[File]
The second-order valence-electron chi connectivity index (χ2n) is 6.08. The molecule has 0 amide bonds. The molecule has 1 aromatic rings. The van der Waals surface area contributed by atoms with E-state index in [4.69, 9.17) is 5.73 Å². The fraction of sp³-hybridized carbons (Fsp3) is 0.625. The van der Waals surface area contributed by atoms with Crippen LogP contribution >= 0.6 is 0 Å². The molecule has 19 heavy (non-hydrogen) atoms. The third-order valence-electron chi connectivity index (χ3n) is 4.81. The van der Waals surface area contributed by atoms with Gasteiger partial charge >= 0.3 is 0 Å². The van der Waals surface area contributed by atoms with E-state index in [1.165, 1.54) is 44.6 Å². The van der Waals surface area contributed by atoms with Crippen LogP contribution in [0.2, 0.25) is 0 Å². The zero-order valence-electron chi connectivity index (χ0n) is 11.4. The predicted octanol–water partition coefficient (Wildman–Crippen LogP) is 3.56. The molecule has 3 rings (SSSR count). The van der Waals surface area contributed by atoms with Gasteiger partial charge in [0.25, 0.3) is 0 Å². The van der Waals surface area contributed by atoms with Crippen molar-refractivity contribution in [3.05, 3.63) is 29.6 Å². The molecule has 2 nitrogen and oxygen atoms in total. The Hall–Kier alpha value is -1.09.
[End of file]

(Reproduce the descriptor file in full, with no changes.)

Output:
The second-order valence-electron chi connectivity index (χ2n) is 6.08. The molecule has 0 amide bonds. The molecule has 1 aromatic rings. The van der Waals surface area contributed by atoms with E-state index in [4.69, 9.17) is 5.73 Å². The fraction of sp³-hybridized carbons (Fsp3) is 0.625. The van der Waals surface area contributed by atoms with Crippen LogP contribution >= 0.6 is 0 Å². The molecule has 19 heavy (non-hydrogen) atoms. The third-order valence-electron chi connectivity index (χ3n) is 4.81. The van der Waals surface area contributed by atoms with Gasteiger partial charge >= 0.3 is 0 Å². The van der Waals surface area contributed by atoms with E-state index in [1.165, 1.54) is 44.6 Å². The van der Waals surface area contributed by atoms with Crippen LogP contribution in [0.2, 0.25) is 0 Å². The zero-order valence-electron chi connectivity index (χ0n) is 11.4. The predicted octanol–water partition coefficient (Wildman–Crippen LogP) is 3.56. The molecule has 3 rings (SSSR count). The van der Waals surface area contributed by atoms with Gasteiger partial charge in [0.25, 0.3) is 0 Å². The van der Waals surface area contributed by atoms with Crippen molar-refractivity contribution in [3.05, 3.63) is 29.6 Å². The molecule has 2 nitrogen and oxygen atoms in total. The Hall–Kier alpha value is -1.09.